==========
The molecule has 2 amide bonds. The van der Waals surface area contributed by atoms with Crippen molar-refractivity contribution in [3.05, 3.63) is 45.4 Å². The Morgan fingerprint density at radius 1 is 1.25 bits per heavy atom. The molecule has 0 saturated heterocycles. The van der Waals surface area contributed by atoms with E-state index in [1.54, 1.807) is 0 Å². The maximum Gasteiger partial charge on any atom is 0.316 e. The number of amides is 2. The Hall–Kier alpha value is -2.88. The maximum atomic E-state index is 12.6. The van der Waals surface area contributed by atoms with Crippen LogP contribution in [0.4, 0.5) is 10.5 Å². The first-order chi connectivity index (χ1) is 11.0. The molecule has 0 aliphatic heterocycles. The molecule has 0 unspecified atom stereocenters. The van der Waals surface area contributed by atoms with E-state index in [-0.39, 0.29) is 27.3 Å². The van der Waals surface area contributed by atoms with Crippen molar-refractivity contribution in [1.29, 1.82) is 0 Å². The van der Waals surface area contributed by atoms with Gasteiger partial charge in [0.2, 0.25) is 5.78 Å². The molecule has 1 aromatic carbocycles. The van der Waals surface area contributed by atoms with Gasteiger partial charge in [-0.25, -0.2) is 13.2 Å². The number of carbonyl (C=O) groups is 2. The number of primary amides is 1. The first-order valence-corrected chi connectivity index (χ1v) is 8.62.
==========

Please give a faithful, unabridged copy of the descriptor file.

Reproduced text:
The molecule has 2 amide bonds. The van der Waals surface area contributed by atoms with Crippen molar-refractivity contribution in [3.05, 3.63) is 45.4 Å². The Morgan fingerprint density at radius 1 is 1.25 bits per heavy atom. The molecule has 0 saturated heterocycles. The van der Waals surface area contributed by atoms with E-state index in [1.54, 1.807) is 0 Å². The maximum Gasteiger partial charge on any atom is 0.316 e. The number of amides is 2. The Hall–Kier alpha value is -2.88. The maximum atomic E-state index is 12.6. The van der Waals surface area contributed by atoms with Crippen LogP contribution in [0.4, 0.5) is 10.5 Å². The first-order chi connectivity index (χ1) is 11.0. The molecule has 0 aliphatic heterocycles. The molecule has 0 unspecified atom stereocenters. The van der Waals surface area contributed by atoms with E-state index in [-0.39, 0.29) is 27.3 Å². The van der Waals surface area contributed by atoms with Crippen molar-refractivity contribution in [1.29, 1.82) is 0 Å². The van der Waals surface area contributed by atoms with Gasteiger partial charge in [0.2, 0.25) is 5.78 Å². The molecule has 1 aromatic carbocycles. The van der Waals surface area contributed by atoms with Gasteiger partial charge in [-0.25, -0.2) is 13.2 Å². The number of carbonyl (C=O) groups is 2. The number of primary amides is 1. The first-order valence-corrected chi connectivity index (χ1v) is 8.62.